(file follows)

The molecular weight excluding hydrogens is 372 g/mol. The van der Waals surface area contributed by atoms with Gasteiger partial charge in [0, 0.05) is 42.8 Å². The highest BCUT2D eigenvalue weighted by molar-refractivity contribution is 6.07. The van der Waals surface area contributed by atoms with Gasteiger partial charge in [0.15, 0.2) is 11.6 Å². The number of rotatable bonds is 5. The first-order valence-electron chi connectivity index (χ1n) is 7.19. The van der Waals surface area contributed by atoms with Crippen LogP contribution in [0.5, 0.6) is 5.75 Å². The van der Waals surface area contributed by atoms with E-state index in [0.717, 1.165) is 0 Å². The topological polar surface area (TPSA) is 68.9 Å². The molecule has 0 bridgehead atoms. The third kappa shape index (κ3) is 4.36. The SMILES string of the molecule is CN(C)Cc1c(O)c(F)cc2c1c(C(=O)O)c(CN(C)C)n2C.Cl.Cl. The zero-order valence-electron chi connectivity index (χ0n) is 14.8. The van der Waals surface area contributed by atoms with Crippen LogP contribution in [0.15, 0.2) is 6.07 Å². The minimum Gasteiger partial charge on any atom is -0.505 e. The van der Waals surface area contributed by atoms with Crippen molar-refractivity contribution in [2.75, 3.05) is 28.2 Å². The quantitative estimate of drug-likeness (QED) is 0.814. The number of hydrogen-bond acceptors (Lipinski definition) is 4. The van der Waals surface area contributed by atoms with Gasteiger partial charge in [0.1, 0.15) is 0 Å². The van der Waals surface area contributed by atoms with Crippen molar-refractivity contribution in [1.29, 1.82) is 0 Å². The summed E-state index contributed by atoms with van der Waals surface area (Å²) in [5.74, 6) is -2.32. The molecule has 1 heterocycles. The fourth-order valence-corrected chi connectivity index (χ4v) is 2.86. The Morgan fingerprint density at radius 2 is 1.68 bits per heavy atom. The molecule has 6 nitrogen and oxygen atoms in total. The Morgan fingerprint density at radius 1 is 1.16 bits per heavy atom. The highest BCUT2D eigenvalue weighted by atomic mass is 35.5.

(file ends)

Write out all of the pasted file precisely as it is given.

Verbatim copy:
The molecular weight excluding hydrogens is 372 g/mol. The van der Waals surface area contributed by atoms with Gasteiger partial charge in [0, 0.05) is 42.8 Å². The highest BCUT2D eigenvalue weighted by molar-refractivity contribution is 6.07. The van der Waals surface area contributed by atoms with Gasteiger partial charge in [0.15, 0.2) is 11.6 Å². The number of rotatable bonds is 5. The first-order valence-electron chi connectivity index (χ1n) is 7.19. The van der Waals surface area contributed by atoms with Crippen LogP contribution in [0.5, 0.6) is 5.75 Å². The van der Waals surface area contributed by atoms with E-state index in [0.717, 1.165) is 0 Å². The topological polar surface area (TPSA) is 68.9 Å². The molecule has 0 bridgehead atoms. The third kappa shape index (κ3) is 4.36. The SMILES string of the molecule is CN(C)Cc1c(O)c(F)cc2c1c(C(=O)O)c(CN(C)C)n2C.Cl.Cl. The zero-order valence-electron chi connectivity index (χ0n) is 14.8. The van der Waals surface area contributed by atoms with Crippen LogP contribution in [0.15, 0.2) is 6.07 Å². The minimum Gasteiger partial charge on any atom is -0.505 e. The van der Waals surface area contributed by atoms with Crippen molar-refractivity contribution in [2.75, 3.05) is 28.2 Å². The quantitative estimate of drug-likeness (QED) is 0.814. The number of hydrogen-bond acceptors (Lipinski definition) is 4. The van der Waals surface area contributed by atoms with Gasteiger partial charge in [0.1, 0.15) is 0 Å². The van der Waals surface area contributed by atoms with Crippen molar-refractivity contribution in [1.29, 1.82) is 0 Å². The summed E-state index contributed by atoms with van der Waals surface area (Å²) in [5.74, 6) is -2.32. The molecule has 1 heterocycles. The fourth-order valence-corrected chi connectivity index (χ4v) is 2.86. The Morgan fingerprint density at radius 2 is 1.68 bits per heavy atom. The molecule has 6 nitrogen and oxygen atoms in total. The Morgan fingerprint density at radius 1 is 1.16 bits per heavy atom. The highest BCUT2D eigenvalue weighted by atomic mass is 35.5.